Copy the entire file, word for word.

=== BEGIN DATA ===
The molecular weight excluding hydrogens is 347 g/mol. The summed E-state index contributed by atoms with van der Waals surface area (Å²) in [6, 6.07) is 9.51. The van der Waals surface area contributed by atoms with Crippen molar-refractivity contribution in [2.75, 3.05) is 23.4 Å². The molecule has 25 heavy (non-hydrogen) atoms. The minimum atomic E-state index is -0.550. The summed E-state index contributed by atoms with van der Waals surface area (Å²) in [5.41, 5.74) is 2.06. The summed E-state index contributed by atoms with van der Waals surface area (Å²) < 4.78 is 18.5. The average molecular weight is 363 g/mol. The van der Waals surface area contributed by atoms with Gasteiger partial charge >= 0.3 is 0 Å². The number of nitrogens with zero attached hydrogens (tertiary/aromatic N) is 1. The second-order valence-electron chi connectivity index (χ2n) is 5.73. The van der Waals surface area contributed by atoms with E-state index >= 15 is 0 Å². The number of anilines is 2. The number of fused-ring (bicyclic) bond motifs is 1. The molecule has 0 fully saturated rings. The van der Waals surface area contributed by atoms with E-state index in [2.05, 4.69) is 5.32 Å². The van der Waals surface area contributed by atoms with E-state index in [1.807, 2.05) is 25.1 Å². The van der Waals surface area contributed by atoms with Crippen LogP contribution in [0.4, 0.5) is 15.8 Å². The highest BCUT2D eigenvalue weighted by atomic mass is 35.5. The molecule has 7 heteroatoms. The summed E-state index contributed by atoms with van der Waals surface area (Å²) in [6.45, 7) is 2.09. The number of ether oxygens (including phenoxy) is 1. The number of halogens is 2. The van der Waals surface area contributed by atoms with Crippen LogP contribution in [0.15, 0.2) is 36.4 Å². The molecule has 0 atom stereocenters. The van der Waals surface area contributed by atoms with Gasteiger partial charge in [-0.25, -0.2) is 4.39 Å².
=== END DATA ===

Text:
The molecular weight excluding hydrogens is 347 g/mol. The summed E-state index contributed by atoms with van der Waals surface area (Å²) in [6, 6.07) is 9.51. The van der Waals surface area contributed by atoms with Crippen molar-refractivity contribution in [2.75, 3.05) is 23.4 Å². The molecule has 25 heavy (non-hydrogen) atoms. The minimum atomic E-state index is -0.550. The summed E-state index contributed by atoms with van der Waals surface area (Å²) in [5.41, 5.74) is 2.06. The summed E-state index contributed by atoms with van der Waals surface area (Å²) < 4.78 is 18.5. The average molecular weight is 363 g/mol. The van der Waals surface area contributed by atoms with Gasteiger partial charge >= 0.3 is 0 Å². The number of nitrogens with zero attached hydrogens (tertiary/aromatic N) is 1. The second-order valence-electron chi connectivity index (χ2n) is 5.73. The van der Waals surface area contributed by atoms with E-state index >= 15 is 0 Å². The number of anilines is 2. The number of fused-ring (bicyclic) bond motifs is 1. The molecule has 0 fully saturated rings. The van der Waals surface area contributed by atoms with E-state index in [2.05, 4.69) is 5.32 Å². The van der Waals surface area contributed by atoms with E-state index in [1.807, 2.05) is 25.1 Å². The van der Waals surface area contributed by atoms with Crippen LogP contribution in [0.4, 0.5) is 15.8 Å². The highest BCUT2D eigenvalue weighted by atomic mass is 35.5. The molecule has 7 heteroatoms. The summed E-state index contributed by atoms with van der Waals surface area (Å²) in [6.45, 7) is 2.09. The number of ether oxygens (including phenoxy) is 1. The number of halogens is 2. The van der Waals surface area contributed by atoms with Crippen LogP contribution in [0.15, 0.2) is 36.4 Å². The molecule has 0 atom stereocenters. The van der Waals surface area contributed by atoms with Gasteiger partial charge in [-0.25, -0.2) is 4.39 Å².